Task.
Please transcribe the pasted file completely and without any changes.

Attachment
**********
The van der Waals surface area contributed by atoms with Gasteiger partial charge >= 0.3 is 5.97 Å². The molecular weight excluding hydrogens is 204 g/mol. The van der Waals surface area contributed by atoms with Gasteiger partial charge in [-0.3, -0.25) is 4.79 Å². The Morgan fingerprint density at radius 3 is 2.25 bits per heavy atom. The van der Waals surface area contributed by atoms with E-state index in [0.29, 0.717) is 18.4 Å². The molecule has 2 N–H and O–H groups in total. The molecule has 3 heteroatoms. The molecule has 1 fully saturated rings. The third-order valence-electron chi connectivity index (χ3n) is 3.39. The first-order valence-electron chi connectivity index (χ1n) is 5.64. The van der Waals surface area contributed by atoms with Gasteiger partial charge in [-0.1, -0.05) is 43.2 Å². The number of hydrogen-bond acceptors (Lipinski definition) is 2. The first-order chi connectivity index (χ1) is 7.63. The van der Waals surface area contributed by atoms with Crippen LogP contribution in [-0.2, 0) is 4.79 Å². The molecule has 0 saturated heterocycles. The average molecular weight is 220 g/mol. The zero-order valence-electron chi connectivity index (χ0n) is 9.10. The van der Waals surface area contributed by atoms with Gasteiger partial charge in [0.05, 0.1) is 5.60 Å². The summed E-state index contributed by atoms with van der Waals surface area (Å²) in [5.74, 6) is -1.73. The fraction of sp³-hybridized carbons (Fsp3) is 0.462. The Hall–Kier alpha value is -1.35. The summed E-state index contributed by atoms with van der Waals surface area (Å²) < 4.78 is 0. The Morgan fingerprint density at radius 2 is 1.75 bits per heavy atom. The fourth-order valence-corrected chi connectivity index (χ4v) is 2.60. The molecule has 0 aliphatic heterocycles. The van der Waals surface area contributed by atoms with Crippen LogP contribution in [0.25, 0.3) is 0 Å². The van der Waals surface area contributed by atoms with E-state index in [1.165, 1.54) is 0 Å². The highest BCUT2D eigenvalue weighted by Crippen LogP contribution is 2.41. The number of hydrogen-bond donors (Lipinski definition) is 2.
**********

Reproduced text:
The van der Waals surface area contributed by atoms with Gasteiger partial charge >= 0.3 is 5.97 Å². The molecular weight excluding hydrogens is 204 g/mol. The van der Waals surface area contributed by atoms with Gasteiger partial charge in [-0.3, -0.25) is 4.79 Å². The Morgan fingerprint density at radius 3 is 2.25 bits per heavy atom. The van der Waals surface area contributed by atoms with E-state index in [0.29, 0.717) is 18.4 Å². The molecule has 2 N–H and O–H groups in total. The molecule has 3 heteroatoms. The molecule has 1 fully saturated rings. The third-order valence-electron chi connectivity index (χ3n) is 3.39. The first-order valence-electron chi connectivity index (χ1n) is 5.64. The van der Waals surface area contributed by atoms with Gasteiger partial charge in [-0.1, -0.05) is 43.2 Å². The number of hydrogen-bond acceptors (Lipinski definition) is 2. The first-order chi connectivity index (χ1) is 7.63. The van der Waals surface area contributed by atoms with Crippen LogP contribution in [-0.2, 0) is 4.79 Å². The molecule has 0 saturated heterocycles. The average molecular weight is 220 g/mol. The zero-order valence-electron chi connectivity index (χ0n) is 9.10. The van der Waals surface area contributed by atoms with Gasteiger partial charge in [0.05, 0.1) is 5.60 Å². The summed E-state index contributed by atoms with van der Waals surface area (Å²) in [5.74, 6) is -1.73. The fraction of sp³-hybridized carbons (Fsp3) is 0.462. The Hall–Kier alpha value is -1.35. The summed E-state index contributed by atoms with van der Waals surface area (Å²) < 4.78 is 0. The Morgan fingerprint density at radius 2 is 1.75 bits per heavy atom. The fourth-order valence-corrected chi connectivity index (χ4v) is 2.60. The molecule has 0 aliphatic heterocycles. The van der Waals surface area contributed by atoms with Crippen LogP contribution in [0.25, 0.3) is 0 Å². The van der Waals surface area contributed by atoms with E-state index in [1.165, 1.54) is 0 Å². The highest BCUT2D eigenvalue weighted by Crippen LogP contribution is 2.41. The number of hydrogen-bond donors (Lipinski definition) is 2.